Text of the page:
407 Embassy in Washington to Department of External Affairs Cablegram 725 WASHINGTON, 5 June 1947
FEC. 143. Basic Policy.
1. FEC met 5 June. Considered basic policy. Americans, Chinese, and Russians were very anxious for immediate adoption, but UK did not have instructions, Indian member proposed an amendment, and Mr. Makin asked for delay of another week.
2. With object of securing delay and allowing opportunity for informal negotiations on your pending instructions (your 634), Mr.
Makin proposed that paper be referred to sub-committee with instructions to consider Australian, Indian, and UK positions.
This would have prevented vote being forced at meeting next week if you were not prepared by then. This motion would probably have been carried if British Commonwealth had all supported Mr. Makin, but although UK, India, and Canada supported us, NZ representative (Powles) not only opposed Mr. Makin's proposal but strongly urged paper being kept on agenda of Commission to avoid delay in passage of paper.
3. Indian member proposed following amendment to be added to opening of document: 'The policy so far followed by the SCAP in Japan up to date has conformed to the principles underlying this document. Its publication at this stage when the commencement of the negotiation of a peace treaty is within sight is intended to inform all concerned of the precise nature of the aims and objects of the Allied nations. Further, it is confidently hoped that it will serve as a stern warning to all that no aggression whether political or economic, and no reliance on military might for aggressive aims by any State or Power of the world will be tolerated by human conscience, but shall earn the determined resistance of the United Nations.' 4. McCoy was roundly contemptuous of the Indian proposal, which he said would be acceptable to no country and was no more than a political manifesto of high-sounding sentiments. He proposed that motion be disposed of immediately. Mr. Makin said that he felt that Indian Government's suggestion should not be treated so cavalierly and that, though he himself would not like to express an opinion on the spot and could certainly not support all of Indian proposal, he felt matter should be deferred till next week to give members an opportunity to consider it. This was finally agreed to.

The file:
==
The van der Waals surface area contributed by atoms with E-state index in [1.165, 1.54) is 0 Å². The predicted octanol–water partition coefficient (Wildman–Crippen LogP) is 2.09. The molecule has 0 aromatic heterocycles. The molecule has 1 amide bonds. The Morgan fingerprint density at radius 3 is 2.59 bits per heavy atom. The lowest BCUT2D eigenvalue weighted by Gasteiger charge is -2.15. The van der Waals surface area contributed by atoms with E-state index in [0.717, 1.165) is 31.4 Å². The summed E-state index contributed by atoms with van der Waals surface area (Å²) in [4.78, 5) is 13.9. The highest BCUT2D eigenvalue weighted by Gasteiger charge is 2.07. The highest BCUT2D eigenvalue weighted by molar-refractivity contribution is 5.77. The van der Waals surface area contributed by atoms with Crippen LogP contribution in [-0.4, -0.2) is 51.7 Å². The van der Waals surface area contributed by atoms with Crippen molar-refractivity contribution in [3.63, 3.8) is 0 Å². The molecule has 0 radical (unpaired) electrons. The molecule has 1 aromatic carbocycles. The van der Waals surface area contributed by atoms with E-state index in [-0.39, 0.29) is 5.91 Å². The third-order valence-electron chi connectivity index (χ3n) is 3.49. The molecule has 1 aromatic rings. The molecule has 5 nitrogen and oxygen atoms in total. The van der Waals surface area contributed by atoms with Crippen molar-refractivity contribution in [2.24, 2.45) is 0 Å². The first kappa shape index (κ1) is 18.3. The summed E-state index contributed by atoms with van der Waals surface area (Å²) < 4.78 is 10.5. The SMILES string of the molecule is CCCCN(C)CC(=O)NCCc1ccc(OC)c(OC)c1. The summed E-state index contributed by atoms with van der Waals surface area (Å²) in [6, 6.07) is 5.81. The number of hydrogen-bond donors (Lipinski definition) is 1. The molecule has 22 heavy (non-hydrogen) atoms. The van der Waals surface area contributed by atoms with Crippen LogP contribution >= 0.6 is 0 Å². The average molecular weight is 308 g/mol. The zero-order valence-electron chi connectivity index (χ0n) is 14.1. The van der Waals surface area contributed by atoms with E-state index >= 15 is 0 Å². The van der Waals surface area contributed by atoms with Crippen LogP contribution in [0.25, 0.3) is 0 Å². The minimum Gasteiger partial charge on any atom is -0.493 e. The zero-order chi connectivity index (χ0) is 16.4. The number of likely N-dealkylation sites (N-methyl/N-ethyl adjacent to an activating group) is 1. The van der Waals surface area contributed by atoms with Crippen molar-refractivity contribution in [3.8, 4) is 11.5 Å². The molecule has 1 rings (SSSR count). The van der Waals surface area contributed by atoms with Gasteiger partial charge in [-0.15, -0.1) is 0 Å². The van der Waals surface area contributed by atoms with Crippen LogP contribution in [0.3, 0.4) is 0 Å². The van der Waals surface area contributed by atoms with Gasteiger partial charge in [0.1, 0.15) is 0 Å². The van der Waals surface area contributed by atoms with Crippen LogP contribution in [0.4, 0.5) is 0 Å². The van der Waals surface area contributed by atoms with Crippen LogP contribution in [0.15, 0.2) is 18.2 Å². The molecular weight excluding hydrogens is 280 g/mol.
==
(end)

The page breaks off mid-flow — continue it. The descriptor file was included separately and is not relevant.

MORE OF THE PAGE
5. We would appreciate your views as soon as possible. Though Indian suggestion is clearly unsuitable (particularly first sentence) you may find it possible to phrase your suggested amendment in such a way as to incorporate part of Indian wording and so gain their support and good will. However, any Australian amendment should require as little change to existing document as possible in order to reduce further delays, since we wish to avoid creating any impression that, having secured no support last week, Australia is trying to prevent adoption of paper by proposing delaying amendments. During debate today, members made frequent and eulogistic references to part played by Dr. Evatt in drawing up this paper.